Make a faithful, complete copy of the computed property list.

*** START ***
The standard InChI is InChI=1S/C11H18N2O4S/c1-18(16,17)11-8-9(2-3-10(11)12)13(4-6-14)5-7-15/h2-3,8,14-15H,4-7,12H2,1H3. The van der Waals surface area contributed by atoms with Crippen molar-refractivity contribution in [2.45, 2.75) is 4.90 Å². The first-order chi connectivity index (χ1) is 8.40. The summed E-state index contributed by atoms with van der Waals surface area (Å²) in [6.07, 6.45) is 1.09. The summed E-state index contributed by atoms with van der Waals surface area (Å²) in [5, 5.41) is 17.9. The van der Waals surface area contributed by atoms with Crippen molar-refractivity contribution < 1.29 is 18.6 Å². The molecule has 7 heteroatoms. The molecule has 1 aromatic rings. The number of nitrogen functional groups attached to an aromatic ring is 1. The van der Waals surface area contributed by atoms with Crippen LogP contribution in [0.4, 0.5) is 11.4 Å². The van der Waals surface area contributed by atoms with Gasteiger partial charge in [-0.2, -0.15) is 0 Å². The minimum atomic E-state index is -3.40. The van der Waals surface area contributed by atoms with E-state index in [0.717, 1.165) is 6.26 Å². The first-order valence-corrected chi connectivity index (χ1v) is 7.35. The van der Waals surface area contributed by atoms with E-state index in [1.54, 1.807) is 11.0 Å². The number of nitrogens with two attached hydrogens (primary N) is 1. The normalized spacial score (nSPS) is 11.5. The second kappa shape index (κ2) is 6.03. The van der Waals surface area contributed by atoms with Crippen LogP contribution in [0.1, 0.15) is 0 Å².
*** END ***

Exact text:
The standard InChI is InChI=1S/C11H18N2O4S/c1-18(16,17)11-8-9(2-3-10(11)12)13(4-6-14)5-7-15/h2-3,8,14-15H,4-7,12H2,1H3. The van der Waals surface area contributed by atoms with Crippen molar-refractivity contribution in [2.45, 2.75) is 4.90 Å². The first-order chi connectivity index (χ1) is 8.40. The summed E-state index contributed by atoms with van der Waals surface area (Å²) in [6.07, 6.45) is 1.09. The summed E-state index contributed by atoms with van der Waals surface area (Å²) in [5, 5.41) is 17.9. The van der Waals surface area contributed by atoms with Crippen molar-refractivity contribution < 1.29 is 18.6 Å². The molecule has 7 heteroatoms. The molecule has 1 aromatic rings. The number of nitrogen functional groups attached to an aromatic ring is 1. The van der Waals surface area contributed by atoms with Crippen LogP contribution in [0.4, 0.5) is 11.4 Å². The van der Waals surface area contributed by atoms with Gasteiger partial charge in [-0.2, -0.15) is 0 Å². The minimum atomic E-state index is -3.40. The van der Waals surface area contributed by atoms with E-state index in [0.717, 1.165) is 6.26 Å². The first-order valence-corrected chi connectivity index (χ1v) is 7.35. The van der Waals surface area contributed by atoms with E-state index in [1.54, 1.807) is 11.0 Å². The number of nitrogens with two attached hydrogens (primary N) is 1. The normalized spacial score (nSPS) is 11.5. The second kappa shape index (κ2) is 6.03. The van der Waals surface area contributed by atoms with Crippen LogP contribution in [0.1, 0.15) is 0 Å².